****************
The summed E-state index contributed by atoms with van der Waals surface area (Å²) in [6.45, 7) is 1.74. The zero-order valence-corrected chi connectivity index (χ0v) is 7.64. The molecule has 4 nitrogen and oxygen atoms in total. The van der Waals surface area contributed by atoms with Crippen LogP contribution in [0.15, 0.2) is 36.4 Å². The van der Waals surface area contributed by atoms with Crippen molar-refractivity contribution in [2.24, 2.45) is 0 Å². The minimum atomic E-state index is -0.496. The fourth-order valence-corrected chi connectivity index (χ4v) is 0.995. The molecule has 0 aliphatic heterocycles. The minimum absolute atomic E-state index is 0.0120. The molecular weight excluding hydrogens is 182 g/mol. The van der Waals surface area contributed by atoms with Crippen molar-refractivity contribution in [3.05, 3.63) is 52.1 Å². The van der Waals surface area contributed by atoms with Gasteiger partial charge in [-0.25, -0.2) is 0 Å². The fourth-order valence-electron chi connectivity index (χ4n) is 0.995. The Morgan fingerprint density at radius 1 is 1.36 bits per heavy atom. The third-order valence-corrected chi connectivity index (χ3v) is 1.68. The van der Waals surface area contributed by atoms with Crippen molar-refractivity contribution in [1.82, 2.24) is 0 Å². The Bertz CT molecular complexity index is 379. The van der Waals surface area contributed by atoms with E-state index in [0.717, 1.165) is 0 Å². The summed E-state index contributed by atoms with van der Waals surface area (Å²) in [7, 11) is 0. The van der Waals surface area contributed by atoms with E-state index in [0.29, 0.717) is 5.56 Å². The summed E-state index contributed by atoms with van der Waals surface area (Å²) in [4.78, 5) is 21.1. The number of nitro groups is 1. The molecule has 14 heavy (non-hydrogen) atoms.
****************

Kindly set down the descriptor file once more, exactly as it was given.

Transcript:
The summed E-state index contributed by atoms with van der Waals surface area (Å²) in [6.45, 7) is 1.74. The zero-order valence-corrected chi connectivity index (χ0v) is 7.64. The molecule has 4 nitrogen and oxygen atoms in total. The van der Waals surface area contributed by atoms with Crippen LogP contribution in [0.15, 0.2) is 36.4 Å². The van der Waals surface area contributed by atoms with Crippen molar-refractivity contribution in [2.24, 2.45) is 0 Å². The minimum atomic E-state index is -0.496. The fourth-order valence-corrected chi connectivity index (χ4v) is 0.995. The molecule has 0 aliphatic heterocycles. The minimum absolute atomic E-state index is 0.0120. The molecular weight excluding hydrogens is 182 g/mol. The van der Waals surface area contributed by atoms with Crippen molar-refractivity contribution in [3.05, 3.63) is 52.1 Å². The van der Waals surface area contributed by atoms with Gasteiger partial charge in [-0.25, -0.2) is 0 Å². The fourth-order valence-electron chi connectivity index (χ4n) is 0.995. The Morgan fingerprint density at radius 1 is 1.36 bits per heavy atom. The third-order valence-corrected chi connectivity index (χ3v) is 1.68. The van der Waals surface area contributed by atoms with Crippen molar-refractivity contribution in [1.82, 2.24) is 0 Å². The Bertz CT molecular complexity index is 379. The van der Waals surface area contributed by atoms with E-state index in [0.717, 1.165) is 0 Å². The summed E-state index contributed by atoms with van der Waals surface area (Å²) in [7, 11) is 0. The van der Waals surface area contributed by atoms with E-state index in [0.29, 0.717) is 5.56 Å². The summed E-state index contributed by atoms with van der Waals surface area (Å²) in [4.78, 5) is 21.1. The number of nitro groups is 1. The molecule has 14 heavy (non-hydrogen) atoms.